Abstract

Airbus is currently conducting various experimental studies, dealing with installing microphones on the fuselage, on the wall of a wind tunnel test section or on specific microphone supports on the flow, in order to record the sounds emitted by each aircraft component (i.e. engine, wing etc.). In either case, microphone measurements are polluted by hydrodynamic noise, which hampers the correct assessment of acoustic signals emitted from aircraft components, thus leading to very low signal-to-noise ratio.

A few methods exist today that can eliminate hydrodynamic noise from acoustic signals. However, the efficacy of these methods strongly depends on various parameters, such as signal-to-noise-ratio, number of microphones, number of incoherent sources etc. No systematic study has been performed so far to assess the parameter boundaries within which acceptable results are obtained (e.g. within 0.5 dB error for example).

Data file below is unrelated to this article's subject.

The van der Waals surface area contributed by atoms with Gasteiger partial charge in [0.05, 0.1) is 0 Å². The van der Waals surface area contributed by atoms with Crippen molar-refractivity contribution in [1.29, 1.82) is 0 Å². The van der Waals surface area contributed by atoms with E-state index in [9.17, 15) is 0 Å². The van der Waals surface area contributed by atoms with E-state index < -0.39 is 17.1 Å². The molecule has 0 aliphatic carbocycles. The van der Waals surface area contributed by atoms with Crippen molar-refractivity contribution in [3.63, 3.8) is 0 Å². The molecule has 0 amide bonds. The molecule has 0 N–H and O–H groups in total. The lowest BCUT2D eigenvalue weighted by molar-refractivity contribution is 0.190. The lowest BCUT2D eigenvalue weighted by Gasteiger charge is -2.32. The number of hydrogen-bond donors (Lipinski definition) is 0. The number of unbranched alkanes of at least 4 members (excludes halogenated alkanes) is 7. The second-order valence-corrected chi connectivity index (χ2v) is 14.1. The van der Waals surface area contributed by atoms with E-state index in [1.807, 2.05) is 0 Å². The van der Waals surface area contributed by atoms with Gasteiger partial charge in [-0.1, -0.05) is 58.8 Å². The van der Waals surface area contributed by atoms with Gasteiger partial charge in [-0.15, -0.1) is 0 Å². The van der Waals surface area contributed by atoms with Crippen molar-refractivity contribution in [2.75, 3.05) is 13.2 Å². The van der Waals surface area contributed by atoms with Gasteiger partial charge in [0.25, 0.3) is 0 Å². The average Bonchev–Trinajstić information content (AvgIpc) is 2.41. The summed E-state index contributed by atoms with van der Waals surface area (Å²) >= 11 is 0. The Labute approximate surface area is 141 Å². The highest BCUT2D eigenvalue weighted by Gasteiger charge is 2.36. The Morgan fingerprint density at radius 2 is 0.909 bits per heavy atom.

The ADAPT consortium will improve and optimize the ability of identifying sources emitted by aircraft components by using the most effective techniques out of the three proposed approaches in the call for proposal. These three approaches are:

  • aeroacoustic source separation,
  • de-noising techniques based on cyclostationarity
  • and aeroacoustic sources localization.

Through these three approaches, the ADAPT project aims at delivering to AIRBUS a tool dedicated to separating airframe and engine noise components (tonal, broadband cyclostationary components in particular) from hydrodynamic pressure noise and identifying these sources in space, satisfying various technical and economical requirements that will be discussed out with AIRBUS at the beginning of the project.

Partners

MICROdB,

INSTITUT NATIONAL DES SCIENCES APPLIQUEES DE LYON (INSA Lyon),

PIETER SIJTSMA ADVANCED AEROACOUSTICS BV (PSA3),

ECOLE CENTRALE DE LYON (ECL-LMFA)

This project has received funding from the Clean Sky 2 Joint Undertaking under the European Union’s Horizon 2020 research and innovation program under grant agreement No 754881

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